However Once he saw a cow grazing in the paddy field  and he drove her away by throwing Darbha (sharp, pointed grass). The slender cow died by this. It was Jaya – Parvati’s friend, who had taken the form of a cow. This news upset the Rishis and they refused to luncheon at his Ashram. Gautam requested Rishis to show a way out of this sin.

He was advised to approach Lord Shiva and request him to release Ganges and a bath in the Ganges would set him free of his sins. Gautam then practiced penance by going to the peak of Brahmagiri. Lord Shankara was pleased by his worships and gave him the Ganges.

However, Ganges was not prepared to part with Lord Shiva, which irritated him. He made Tandav Nrutya (dance) on the peak of Brahmagiri  and dashed his jata there. Frightened by this action, Ganges appeared on Brahmagiri. Later on Ganges appeared in the Trimbak Tirtha. Gautam praised her but she off and on appeared on the mountain at various places and disappeared in anger.

Gautama could not bathe in her waters. Ganges then appeared in Gangadwar, Varaha-tirtha, Rama-Laxman tirtha, Ganga Sagar tirtha. Still Gautama could not bathe in her waters. The Gautama surrounded the river with enchanted  grass and put a vow to her.  The flow stopped there and the tirtha thus came to be called Kushavarta.  It is from this Kushavarta that the river Godavari flows up to the sea. The sin of killing a cow by Gautama was wiped off here.

Lord Chaitanya Visits Nashik

Lord Chaitanya footprints at Balaji temple, at Ram Kund, Nashik

Caitanya Mahaprabhu at Nashik
Caitanya Mahaprabhu at Nashik

Lord Chaitanya Footprints at Balaji Temple at Nashik
Lord Chaitanya Footprints at Balaji Temple at Nashik

Ram Ghat
Ram Ghat


Lord Chaitanya visits Pancavati, Sri Caitanya Caritamrta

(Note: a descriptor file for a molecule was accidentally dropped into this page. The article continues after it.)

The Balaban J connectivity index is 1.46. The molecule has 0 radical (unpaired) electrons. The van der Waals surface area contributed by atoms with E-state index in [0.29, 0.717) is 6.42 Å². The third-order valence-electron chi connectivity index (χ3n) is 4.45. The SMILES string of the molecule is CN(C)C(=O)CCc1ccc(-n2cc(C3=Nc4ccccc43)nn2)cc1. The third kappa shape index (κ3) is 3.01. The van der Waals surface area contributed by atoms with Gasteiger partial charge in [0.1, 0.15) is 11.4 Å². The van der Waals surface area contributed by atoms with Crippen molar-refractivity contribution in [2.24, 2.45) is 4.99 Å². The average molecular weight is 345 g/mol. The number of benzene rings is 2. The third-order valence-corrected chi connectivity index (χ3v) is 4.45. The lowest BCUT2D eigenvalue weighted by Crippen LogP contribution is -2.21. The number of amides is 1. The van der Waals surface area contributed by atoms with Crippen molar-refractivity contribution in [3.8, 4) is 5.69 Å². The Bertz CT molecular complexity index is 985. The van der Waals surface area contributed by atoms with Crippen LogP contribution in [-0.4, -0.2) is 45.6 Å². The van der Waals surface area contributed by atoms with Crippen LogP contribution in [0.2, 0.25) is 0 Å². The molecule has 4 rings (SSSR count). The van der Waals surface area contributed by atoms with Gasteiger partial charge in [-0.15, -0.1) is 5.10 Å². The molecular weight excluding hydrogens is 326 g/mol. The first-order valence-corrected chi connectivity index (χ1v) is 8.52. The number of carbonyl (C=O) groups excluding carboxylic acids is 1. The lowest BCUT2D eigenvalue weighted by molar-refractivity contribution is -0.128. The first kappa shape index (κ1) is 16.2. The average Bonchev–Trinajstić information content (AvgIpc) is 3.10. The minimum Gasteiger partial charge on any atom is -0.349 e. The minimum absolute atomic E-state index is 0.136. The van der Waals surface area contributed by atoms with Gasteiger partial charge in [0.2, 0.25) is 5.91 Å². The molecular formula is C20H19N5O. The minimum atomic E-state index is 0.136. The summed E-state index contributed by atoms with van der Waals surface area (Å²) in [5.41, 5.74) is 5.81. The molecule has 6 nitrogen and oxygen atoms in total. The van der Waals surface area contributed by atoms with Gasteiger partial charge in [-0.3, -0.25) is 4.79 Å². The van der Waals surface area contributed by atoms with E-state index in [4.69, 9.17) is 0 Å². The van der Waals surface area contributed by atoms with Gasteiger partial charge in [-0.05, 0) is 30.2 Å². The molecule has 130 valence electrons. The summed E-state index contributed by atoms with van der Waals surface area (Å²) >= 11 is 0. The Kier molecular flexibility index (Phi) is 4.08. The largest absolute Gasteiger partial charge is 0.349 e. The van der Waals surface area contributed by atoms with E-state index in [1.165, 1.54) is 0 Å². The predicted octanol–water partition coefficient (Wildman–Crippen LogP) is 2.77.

As we near the end of our series on the places Lord Caitanya Mahaprabhu visited during His South India preaching tour, the yatra turns northward. Working His way back towards Jagannatha Puri from the southern states, Sri Caitanya visited Pancavati-tirtha in Maharashtra. Pancavati is mentioned in the Summary of Caitanya-caritamrta Madhya Lila 9:

Madhya 9 Summary

“The Lord then visited Tapi, Mahismati-pura, the Narmada River and Rsyamuka-parvata. He entered Dandakaranya and liberated seven palm trees. From there He visited a place known as Pampa-sarovara and visited Pancavati, Nasika, Brahmagiri and also the source of the Godavari River, Kusavarta. Thus the Lord visited almost all the holy places in South India.”

This part of Lord Caitanya’s journey is further described in Madhya Lila 9.316:

Madhya 9.316

 prabhu asi’ kaila pampa-sarovare snana
pancavati asi, tahan karila visrama

“Eventually Sri Caitanya Mahaprabhu arrived at a lake known as Pampa, where He took His bath. He then went to a place called Pancavati, where He rested.


According to some, the old name of the Tungabhadra River was Pamba. According to others, Vijaya-nagara, the capital of the state, was known as Pampatirtha. According to still others, the lake near Anagundi, in the direction of Hyderabad, is Pampa-sarovara. The river Tungabhadra also flows through there. There are many different opinions about the lake called Pampa-sarovara.”